“We can see the effect the Homeless World Cup is having on their souls”

Ever since the idea for an international football tournament for homeless players was floated at the INSP summit in Cape Town 14 years ago, street papers worldwide have been closely connected to their Homeless World Cup teams.

This week in Amsterdam, INSP has bumped into some familiar faces from across the street paper network, who are here to guide their national squads to victory.

Shedia's Chris Alefantis Photo: Laura Smith

Chris Alefantis, editor of Greek street paper Shedia, is heading up his country’s football team. As the street paper originally grew out of the Greek street soccer programme, Chris said he is proud to have vendors playing in the tournament, especially as two of them are women.

“We can see every single day the effect this great event is having on their souls,” he added after his team played Hong Kong, losing by a five-goal margin.

“We’ve said it straight from the beginning that we are not necessarily here to become better footballers, we’re here to become better people. They will take strength and energy from this event and take it back to their lives in Greece.

“Yes we lost 2-7 but they are just happy to be out there and be visible and happy.”

This is only the second year that Greece has entered the tournament. South Korea, on the other hand, are attending the Homeless World Cup for their sixth consecutive year. The country’s street football programme is run by The Big Issue Korea.

South Korean manager Changyong Lee Photo: Laura Smith

Changyong Lee played for the South Korean team in the 2013 tournament in Poznan, and attended Santiago in 2014 as the team’s coach.

In the past, The Big Issue Korea helped him find housing, and he now works on the organisation’s sports programme. As team manager this year, he’s helping others to follow in his footsteps.

“We run many different projects for vendors as well as football, like literacy classes, a band and even ballet classes,” added Chang. “When people on the outside see homeless people doing something like this, it helps change their minds about them.”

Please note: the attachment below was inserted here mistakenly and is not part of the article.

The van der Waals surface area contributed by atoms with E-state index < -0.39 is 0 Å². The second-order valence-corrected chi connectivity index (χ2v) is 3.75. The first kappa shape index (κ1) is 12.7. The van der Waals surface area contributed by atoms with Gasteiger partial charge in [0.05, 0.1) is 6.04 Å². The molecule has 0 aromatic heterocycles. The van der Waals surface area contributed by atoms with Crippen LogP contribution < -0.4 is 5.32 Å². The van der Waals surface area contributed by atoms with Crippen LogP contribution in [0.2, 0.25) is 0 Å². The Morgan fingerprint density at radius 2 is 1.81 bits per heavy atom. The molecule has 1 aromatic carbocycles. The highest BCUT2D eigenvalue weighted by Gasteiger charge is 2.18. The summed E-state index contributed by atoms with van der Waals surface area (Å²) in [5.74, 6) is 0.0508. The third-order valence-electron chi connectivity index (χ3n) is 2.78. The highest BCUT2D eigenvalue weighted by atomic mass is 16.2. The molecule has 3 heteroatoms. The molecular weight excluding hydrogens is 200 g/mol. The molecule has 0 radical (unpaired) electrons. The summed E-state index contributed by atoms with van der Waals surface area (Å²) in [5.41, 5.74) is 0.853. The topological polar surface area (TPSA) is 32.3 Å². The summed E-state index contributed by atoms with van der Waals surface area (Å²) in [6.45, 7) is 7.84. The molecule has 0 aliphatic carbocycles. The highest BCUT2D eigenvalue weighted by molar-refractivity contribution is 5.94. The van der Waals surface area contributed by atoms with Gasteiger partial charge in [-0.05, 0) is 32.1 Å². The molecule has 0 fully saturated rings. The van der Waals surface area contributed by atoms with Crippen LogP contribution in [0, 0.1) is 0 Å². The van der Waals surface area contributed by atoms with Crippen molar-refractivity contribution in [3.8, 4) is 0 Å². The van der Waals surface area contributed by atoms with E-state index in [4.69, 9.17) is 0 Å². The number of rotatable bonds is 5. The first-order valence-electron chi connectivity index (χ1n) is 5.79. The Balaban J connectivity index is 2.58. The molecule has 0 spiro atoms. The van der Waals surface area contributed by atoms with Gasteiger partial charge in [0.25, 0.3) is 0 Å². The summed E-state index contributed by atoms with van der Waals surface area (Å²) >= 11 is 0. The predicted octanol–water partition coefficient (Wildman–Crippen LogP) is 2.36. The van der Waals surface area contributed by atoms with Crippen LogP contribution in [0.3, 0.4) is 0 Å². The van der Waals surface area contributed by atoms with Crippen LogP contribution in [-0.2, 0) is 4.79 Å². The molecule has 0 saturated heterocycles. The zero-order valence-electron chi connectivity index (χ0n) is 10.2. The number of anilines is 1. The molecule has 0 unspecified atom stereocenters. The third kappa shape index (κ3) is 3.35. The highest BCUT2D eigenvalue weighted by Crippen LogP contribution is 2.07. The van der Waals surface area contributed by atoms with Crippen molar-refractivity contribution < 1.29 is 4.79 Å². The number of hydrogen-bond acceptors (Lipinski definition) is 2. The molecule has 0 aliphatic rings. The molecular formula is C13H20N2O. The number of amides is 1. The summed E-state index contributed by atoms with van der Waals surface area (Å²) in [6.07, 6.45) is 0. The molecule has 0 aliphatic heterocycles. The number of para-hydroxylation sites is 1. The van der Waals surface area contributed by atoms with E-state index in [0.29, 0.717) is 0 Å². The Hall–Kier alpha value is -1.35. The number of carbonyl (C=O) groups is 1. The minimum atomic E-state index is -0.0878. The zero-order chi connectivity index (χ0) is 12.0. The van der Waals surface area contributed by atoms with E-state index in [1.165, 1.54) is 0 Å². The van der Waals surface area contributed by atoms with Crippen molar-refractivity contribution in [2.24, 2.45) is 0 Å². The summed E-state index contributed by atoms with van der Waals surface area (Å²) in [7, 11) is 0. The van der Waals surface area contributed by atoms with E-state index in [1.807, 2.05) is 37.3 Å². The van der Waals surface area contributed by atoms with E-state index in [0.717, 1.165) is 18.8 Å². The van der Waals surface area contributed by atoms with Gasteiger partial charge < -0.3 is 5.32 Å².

Chang found players for his team by contacting 500 homeless shelters across South Korea. From around 50 candidates, 12 players were selected to travel to Amsterdam.

While this is the first year there have been no Big Issue vendors on the team, Chang said the players all have slept rough on the streets and are in temporary housing. He added that the street paper started running its own football league earlier this year.

Despite today’s 0-7 loss to Denmark, and the continuing rain, Chang said his players felt optimistic and that, in the spirit of the tournament, winning isn’t everything.

Arkady Turin, editor of St Petersburg street paper Put Domoi and manager of the Russian team, agreed that the tournament is important to his players, whatever the outcome. “This is a big deal for them. They have all had very hard lives back in St Petersburg, so this is a good opportunity.”

On Tuesday, his players enjoyed a tour of the legendary Ajax Stadium in Amsterdam and will return today for another treat. “We are taking them to the Celtic vs. Ajax match this week. They will enjoy it,” Arkady added.

The start of the tournament was a highlight for Ireland’s Big Issue editor Sean Kavanagh who has managed the Irish team for many years.

Hollywood actor, and fellow Dubliner, Colin Farrell paid a surprise visit to the tournament on Saturday and joined his countrymen for a practice session. He even found time to pose with a copy of the Irish street paper, which he said he had bought in the past back in Dublin.

“It’s great that they have his support because it’s very hard to get any back home. They all like what we do but when it comes to actively supporting us with cash it doesn’t come through so we do face difficulties keeping Irish Street League going,” said Sean. “Having Colin on board as a patron can open doors for us.”

If you’d like to see more of what’s happening on the pitch, check out match highlights here.